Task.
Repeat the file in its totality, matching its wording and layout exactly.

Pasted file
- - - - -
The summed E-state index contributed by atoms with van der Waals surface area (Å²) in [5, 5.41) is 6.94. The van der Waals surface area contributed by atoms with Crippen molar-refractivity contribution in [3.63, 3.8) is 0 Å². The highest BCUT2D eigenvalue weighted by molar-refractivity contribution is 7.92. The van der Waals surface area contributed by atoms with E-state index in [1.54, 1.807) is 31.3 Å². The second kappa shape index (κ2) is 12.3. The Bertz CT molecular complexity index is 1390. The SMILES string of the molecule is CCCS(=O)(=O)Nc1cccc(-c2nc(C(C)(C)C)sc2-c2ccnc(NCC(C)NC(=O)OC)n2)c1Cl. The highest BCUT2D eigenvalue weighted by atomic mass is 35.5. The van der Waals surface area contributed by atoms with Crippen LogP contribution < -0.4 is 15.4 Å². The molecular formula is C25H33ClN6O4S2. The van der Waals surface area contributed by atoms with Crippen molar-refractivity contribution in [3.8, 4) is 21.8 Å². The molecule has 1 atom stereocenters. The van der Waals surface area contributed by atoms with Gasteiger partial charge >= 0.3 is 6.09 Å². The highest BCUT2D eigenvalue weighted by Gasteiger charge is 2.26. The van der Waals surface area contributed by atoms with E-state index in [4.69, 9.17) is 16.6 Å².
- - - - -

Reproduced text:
The summed E-state index contributed by atoms with van der Waals surface area (Å²) in [5, 5.41) is 6.94. The van der Waals surface area contributed by atoms with Crippen molar-refractivity contribution in [3.63, 3.8) is 0 Å². The highest BCUT2D eigenvalue weighted by molar-refractivity contribution is 7.92. The van der Waals surface area contributed by atoms with E-state index in [1.54, 1.807) is 31.3 Å². The second kappa shape index (κ2) is 12.3. The Bertz CT molecular complexity index is 1390. The SMILES string of the molecule is CCCS(=O)(=O)Nc1cccc(-c2nc(C(C)(C)C)sc2-c2ccnc(NCC(C)NC(=O)OC)n2)c1Cl. The highest BCUT2D eigenvalue weighted by atomic mass is 35.5. The van der Waals surface area contributed by atoms with Crippen LogP contribution < -0.4 is 15.4 Å². The molecular formula is C25H33ClN6O4S2. The van der Waals surface area contributed by atoms with Crippen molar-refractivity contribution in [3.8, 4) is 21.8 Å². The molecule has 1 atom stereocenters. The van der Waals surface area contributed by atoms with Gasteiger partial charge >= 0.3 is 6.09 Å². The highest BCUT2D eigenvalue weighted by Gasteiger charge is 2.26. The van der Waals surface area contributed by atoms with E-state index in [4.69, 9.17) is 16.6 Å².